I come from a place in the Internet most people deem to be horrible in every single way. While I generally don't agree with most of the stuff said in that website, I can provide some insight on what happens around there when a pro-LGBT game is released.
- A small but very vocal group of (probable) trolls will complain about it, no matter the way they are depicted, under the argument that it's "degenerate", "pozzed" and a thousand other descriptors usually containing the word "cuck" in them. They swear they won't ever buy the game because of these small details, and will generally attempt to derail any serious discussion about the game, but they are a really tiny percentage of the population that just happens to invade any threads made about games like these.
- Some users, the less sarcastical version of the above, will automatically qualify whether it's cute or "degenerate" exclusively depending on whether the game was made in Japan or not. It's as dumb as arbitrary, but they are somewhat grounded in reality considering the vast majority of Japanese depictions of LGBT people is very different from the vast majority of their western counterparts.
- Some users will only care about whether the girls and the relationship are cute and whether it comes of as preachy or not.
- Some users will only care about whether the game presents this plot point as preachy or very "in your face". Probably the biggest demographic around these places.
Some research on Gamergate and its slow declive into the alt-right should give some light on the above positions, but the general idea is, they are tired of games being marketed on their "progressiveness", which usually tends to overinflate their scores in game journalism sites even though the games are not that good (in the case of Gone Home, some people don't even consider it a game, yet it managed to score a 10/10 in many reviews, which didn't sit well with many gamers). This resulted in an influx of games with progressive values being thrown in your face in the most preachy and obnoxious way possible just to achieve "brownie points" in attempts to replicate the success of previous games who did this, something they didn't like because it went against their beliefs and political stances. This may seem inmature, but nobody likes to feel like the games they are playing are going directly against them, so it is kind of logical to expect such an outcome.
Thing is, these gamers are very wary of these topics because they feel "stiff" and "fake", as in, so shoehorned it becomes obvious the devs are trying to virtue signal in hopes their game gets noticed by the games journalism crowd. Most of the LGBT character depictions shown on many recent games seem to default to the "accepted" representations of their gender or sexuality (how many characters would describe "strong independent lesbian woman who needs no man, is snarky towards everyone, always looks angry and has short hair", despite that description being very specific?), so many of these characters end up having the same personalities, same background and sometimes even same questlines, which to these people smells like mass produced token LGBT. The queer characters are often presented as borderline Mary Sue saints who could do no wrong, but are always wronged by (most of the time, and I think this is your game's case as well) white cishet males just because they are hateful mysoginistic beings or something like that, even when they are not. Queer people are still people after all, so they should probably have as many flaws as the non-queer people, and you should contemplate that into writing them as actual characters and not "that lesbian couple" in that game.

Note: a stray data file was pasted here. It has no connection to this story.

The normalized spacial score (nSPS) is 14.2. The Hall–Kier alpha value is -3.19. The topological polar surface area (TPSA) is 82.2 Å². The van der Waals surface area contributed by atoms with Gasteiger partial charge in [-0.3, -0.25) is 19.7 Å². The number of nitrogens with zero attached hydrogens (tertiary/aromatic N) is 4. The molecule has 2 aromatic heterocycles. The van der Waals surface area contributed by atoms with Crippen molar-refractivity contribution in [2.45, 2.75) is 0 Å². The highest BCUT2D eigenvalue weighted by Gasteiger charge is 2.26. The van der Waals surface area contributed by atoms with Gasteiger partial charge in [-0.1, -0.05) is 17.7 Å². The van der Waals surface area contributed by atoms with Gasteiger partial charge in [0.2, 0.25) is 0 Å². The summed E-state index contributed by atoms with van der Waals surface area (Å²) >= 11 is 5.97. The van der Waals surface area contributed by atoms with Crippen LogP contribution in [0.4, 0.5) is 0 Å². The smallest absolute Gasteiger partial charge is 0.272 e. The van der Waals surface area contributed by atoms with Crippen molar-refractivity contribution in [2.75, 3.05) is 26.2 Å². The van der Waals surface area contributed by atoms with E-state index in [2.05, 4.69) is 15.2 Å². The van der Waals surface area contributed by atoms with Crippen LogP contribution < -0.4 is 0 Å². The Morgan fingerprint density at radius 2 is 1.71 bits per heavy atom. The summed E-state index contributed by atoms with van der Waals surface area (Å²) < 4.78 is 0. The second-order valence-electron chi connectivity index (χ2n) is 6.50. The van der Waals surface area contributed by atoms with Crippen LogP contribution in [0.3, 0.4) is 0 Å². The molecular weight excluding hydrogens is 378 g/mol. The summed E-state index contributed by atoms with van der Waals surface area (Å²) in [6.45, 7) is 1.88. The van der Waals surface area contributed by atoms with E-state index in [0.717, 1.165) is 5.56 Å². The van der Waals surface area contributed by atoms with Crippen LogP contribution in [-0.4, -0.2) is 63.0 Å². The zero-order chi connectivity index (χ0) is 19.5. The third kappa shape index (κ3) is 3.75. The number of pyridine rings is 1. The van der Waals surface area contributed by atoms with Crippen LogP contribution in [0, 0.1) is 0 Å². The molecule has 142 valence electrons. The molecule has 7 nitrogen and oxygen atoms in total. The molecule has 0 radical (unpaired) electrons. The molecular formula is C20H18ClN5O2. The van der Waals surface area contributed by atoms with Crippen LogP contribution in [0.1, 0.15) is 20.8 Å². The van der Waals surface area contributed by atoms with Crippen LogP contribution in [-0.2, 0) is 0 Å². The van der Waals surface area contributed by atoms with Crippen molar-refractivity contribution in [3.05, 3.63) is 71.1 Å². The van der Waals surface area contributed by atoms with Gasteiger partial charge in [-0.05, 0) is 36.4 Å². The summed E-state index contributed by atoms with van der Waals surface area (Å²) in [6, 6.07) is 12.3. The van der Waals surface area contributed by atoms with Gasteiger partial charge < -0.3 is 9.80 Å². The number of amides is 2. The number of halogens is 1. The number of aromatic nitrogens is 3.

But people will always find a way to complain. This is a "damned if you do, damned if you don't" situation in which incorporating LGBT characters or not, making them flawed or not, making it an extremely secondary trait or their whole personality, making them evil or good, making them stereotypical or not, will result in outrage from certain demographics. My advice is, just do whatever you think will be best for your game without thinking of sales, reviews or prohibitions, because there are not enough cotton gloves in the world to tackle these topics without offending anyone.